Dance Now Treads Common Ground

Written By Artburst Editor
November 12, 2015 at 6:42 PM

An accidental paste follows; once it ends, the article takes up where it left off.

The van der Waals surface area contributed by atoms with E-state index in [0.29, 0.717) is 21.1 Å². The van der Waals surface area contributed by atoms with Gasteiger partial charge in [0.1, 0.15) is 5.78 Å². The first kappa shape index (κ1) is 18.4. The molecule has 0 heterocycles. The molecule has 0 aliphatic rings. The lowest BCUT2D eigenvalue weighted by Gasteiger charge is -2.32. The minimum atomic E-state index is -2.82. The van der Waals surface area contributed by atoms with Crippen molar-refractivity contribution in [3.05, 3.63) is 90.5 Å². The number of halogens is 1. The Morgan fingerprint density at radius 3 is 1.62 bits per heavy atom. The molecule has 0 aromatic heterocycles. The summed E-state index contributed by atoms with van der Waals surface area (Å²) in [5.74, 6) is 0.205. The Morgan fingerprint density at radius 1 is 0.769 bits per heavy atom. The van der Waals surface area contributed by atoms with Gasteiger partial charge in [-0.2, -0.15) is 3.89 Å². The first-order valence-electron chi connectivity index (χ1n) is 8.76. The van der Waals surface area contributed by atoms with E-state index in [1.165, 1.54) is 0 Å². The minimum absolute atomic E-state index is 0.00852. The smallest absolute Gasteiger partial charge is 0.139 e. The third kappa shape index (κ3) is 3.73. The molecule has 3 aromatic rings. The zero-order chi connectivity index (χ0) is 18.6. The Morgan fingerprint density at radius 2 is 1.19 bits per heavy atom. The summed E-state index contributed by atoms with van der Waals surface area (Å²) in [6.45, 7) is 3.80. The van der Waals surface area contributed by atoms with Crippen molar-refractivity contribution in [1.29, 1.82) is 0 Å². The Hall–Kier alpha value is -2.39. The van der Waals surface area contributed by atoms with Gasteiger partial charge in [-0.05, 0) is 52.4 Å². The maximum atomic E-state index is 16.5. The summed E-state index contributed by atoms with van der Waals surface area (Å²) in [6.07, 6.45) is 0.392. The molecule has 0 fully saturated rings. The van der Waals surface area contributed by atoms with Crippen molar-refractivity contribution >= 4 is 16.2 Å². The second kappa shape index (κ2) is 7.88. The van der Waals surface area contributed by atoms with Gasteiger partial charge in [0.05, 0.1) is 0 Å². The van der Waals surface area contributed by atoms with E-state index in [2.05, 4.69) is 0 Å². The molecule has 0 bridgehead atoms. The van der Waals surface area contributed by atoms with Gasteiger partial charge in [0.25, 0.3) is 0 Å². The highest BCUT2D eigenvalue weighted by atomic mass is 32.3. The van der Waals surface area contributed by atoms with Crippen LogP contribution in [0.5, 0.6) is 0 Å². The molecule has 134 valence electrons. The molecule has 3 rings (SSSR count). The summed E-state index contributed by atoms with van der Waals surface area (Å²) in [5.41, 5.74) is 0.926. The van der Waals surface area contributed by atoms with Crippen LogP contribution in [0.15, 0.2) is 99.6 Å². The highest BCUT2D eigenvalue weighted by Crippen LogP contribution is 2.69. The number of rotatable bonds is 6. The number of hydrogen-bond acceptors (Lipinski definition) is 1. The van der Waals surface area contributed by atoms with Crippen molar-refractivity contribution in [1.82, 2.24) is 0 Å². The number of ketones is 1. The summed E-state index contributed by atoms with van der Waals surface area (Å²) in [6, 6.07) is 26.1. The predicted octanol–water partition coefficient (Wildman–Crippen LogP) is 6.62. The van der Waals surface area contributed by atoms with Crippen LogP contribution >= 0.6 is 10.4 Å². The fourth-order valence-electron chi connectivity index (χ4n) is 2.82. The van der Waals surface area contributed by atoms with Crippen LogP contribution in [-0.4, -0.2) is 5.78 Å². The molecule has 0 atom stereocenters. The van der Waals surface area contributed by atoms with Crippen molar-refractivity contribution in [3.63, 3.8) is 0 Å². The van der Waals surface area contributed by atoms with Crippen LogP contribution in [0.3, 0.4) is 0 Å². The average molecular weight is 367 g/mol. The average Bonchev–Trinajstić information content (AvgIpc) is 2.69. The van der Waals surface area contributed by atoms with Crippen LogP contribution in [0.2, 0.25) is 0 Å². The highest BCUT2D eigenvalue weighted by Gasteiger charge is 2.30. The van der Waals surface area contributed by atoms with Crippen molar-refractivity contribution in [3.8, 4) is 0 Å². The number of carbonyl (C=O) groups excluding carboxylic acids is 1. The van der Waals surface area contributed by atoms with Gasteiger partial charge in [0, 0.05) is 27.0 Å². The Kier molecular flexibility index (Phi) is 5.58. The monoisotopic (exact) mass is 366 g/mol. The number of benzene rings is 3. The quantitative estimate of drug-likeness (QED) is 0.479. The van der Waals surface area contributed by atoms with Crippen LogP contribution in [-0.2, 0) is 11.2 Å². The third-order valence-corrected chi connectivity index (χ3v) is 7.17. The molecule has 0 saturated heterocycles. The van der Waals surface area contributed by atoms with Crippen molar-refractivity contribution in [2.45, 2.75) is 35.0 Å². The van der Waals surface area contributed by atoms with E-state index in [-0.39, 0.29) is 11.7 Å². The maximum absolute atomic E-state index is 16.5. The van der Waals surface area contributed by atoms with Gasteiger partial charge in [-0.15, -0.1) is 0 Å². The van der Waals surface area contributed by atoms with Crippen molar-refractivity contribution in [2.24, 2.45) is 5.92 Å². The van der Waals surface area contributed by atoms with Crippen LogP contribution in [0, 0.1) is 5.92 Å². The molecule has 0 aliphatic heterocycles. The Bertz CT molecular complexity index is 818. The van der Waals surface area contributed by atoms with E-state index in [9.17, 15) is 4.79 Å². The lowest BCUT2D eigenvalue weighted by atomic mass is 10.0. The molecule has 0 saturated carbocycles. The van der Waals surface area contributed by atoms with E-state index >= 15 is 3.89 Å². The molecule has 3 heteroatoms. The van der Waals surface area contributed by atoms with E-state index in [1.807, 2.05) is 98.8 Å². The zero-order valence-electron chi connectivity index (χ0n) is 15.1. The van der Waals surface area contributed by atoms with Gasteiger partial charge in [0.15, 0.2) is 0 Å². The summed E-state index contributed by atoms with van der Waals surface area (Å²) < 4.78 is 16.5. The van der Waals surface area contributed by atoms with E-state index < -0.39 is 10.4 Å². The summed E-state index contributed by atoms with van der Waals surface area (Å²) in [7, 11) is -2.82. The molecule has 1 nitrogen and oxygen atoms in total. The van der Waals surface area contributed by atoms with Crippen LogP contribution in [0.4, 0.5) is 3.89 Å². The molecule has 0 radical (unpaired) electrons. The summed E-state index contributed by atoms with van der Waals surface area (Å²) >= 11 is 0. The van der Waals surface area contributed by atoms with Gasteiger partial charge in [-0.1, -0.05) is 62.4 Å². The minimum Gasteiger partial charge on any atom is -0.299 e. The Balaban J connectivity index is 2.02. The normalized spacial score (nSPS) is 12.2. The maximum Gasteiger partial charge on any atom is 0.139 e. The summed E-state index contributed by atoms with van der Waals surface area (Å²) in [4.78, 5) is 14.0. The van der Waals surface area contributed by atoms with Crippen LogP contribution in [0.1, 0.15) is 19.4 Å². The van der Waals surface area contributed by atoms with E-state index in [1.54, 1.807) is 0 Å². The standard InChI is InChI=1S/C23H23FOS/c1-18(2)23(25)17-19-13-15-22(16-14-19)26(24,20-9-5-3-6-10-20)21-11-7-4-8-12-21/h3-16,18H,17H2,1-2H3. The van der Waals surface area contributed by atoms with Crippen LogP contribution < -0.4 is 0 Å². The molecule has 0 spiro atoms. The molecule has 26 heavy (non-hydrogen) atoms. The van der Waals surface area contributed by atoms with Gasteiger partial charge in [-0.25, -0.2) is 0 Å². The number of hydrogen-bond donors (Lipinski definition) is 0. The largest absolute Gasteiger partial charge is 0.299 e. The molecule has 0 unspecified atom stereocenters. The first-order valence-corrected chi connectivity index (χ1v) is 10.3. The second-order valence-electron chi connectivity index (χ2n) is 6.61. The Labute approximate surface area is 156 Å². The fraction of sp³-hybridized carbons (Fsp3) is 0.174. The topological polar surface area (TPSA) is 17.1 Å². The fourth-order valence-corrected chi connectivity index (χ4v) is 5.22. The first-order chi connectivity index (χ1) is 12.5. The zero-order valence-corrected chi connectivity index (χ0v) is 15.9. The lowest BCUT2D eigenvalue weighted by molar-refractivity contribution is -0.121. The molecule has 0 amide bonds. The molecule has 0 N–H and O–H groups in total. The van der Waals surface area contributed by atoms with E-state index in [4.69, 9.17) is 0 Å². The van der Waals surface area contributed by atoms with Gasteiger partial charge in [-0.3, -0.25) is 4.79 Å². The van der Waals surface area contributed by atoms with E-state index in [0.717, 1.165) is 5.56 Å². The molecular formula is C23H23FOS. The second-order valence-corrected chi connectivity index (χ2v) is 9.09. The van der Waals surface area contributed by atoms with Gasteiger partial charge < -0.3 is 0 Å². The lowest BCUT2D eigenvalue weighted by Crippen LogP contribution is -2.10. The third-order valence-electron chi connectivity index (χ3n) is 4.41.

A man and a woman exchange seats on a pair of wooden chairs at the center of a dance studio at the Little Haiti Cultural Center. Each takes turns partnering with a second man, who is torn between the two. The woman appears unaware of her rival, even though he mimics the spirals and lifts of her duet on the floor behind her. Collapsing into the second man’s arms, spinning away from him, then back again, the first man gradually displaces the woman as the second man’s partner. “Nice,” a tall woman with cropped blonde hair, calls out as the two men sway in a tender embrace. During a rehearsal of the dance piece “Nocturnus,” Hannah Baumgarten is serving as a second pair of eyes for choreographer Diego Salterini, her long-time collaborator and co-artistic director of the Dance Now! Miami ensemble. Both choreographers are giving each other feedback on new pieces that will premiere this weekend. The two have been dancing their own complicated duet since they met at the Miami Beach dance studio of the Performing Arts Network in 1997. “We had this amazing synergy from the moment we met,” Baumgarten recalls. The handsome Italian had recently followed a romantic interest to Miami from Rome, where he was a featured dancer on television variety shows. In a reversal of the love triangle depicted in “Nocturnus,” that romance ended, but Salterini and Baumgarten’s creative and professional partnership has endured more than 16 years. “We are an old married couple,” Salterini jokes. The he adds seriously, “I never had a person before where I could say, ‘I’m stuck [choreographing a piece]. Can you finish this please?’” “Our greatest strength is our teamwork,” Baumgarten adds. “What we do together.” In the beginning, the choreographers worked with a group of 14 dancers, all performing without pay because they believed in their friends’ work. After incorporating as Dance Now! Miami in 2000, a limited budget from grant funding and donations demanded the company shrink to half that size. “The irony is that as the company becomes more professional as an organization…” Baumgarten begins. And Salterini finishes, “…the more turnover we have in dancers.” That’s because the length of the dancers’ annual contract for rehearsals and performances has fluctuated from 13 weeks a year to as many as 24. Though some of the dancers have remained with the company for as many as eight years, all eventually leave for longer term or more lucrative jobs. The company’s possibilities changed dramatically in 2009, when Dance Now was awarded a long-term residency at the Little Haiti Cultural Center that provides class, rehearsal and performance space. “We were able to reallocate funds to dancers and production,” Salterini points out. Dance Now also has been eager to share this windfall with the rest of Miami’s dance community, hosting events such as the annual Daniel Lewis Dance Sampler and a variation on open mike nights for dancers, called Open Stage, in the Cultural Center’s 260-seat theater. “It’s a great resource for the community,” Baumgarten notes. The Dance Now directors have a clear sense of their place in that community. “We’re not avant garde,” Baumgarten observes. “We both love the traditions of modern dance created in this country at the turn of the last century.” “I firmly believe that the real revolution right now is to bring back technique,” Salterini insists, dismissing post-modern dance movements that rejected technical virtuosity in favor of everyday movement. Gesturing toward the dancers, who are relaxing during a lunch break, he adds, “People come to see what these bodies can do — that no other bodies can do.” For Baumgarten, it’s the experience those bodies represent that matters most. “We just want to bring this city to light on stage,” she explains. “We have our Cubans. Our Caribbeans…” Typically, Salterini breaks in: “… my gayness and your Jewishness.” Rather than attempt to break new ground, Dance Now attempts to establish common ground through beautiful movement. IF YOU GO WHAT: Fall For Dance Now! “Nocturnus” and “Water’s Edge, The Long Walk: Stories of the Seashore” WHEN: 8:30 p.m. on Friday, Nov. 22 and Saturday, Nov. 23 WHERE: Little Haiti Cultural Center, 212 N.E. 59th Terr., Miami Tickets cost $10 to $20. Information at 305-975-8489 or This article first appeared in the Miami Herald Photo credit: Jenny Abreu

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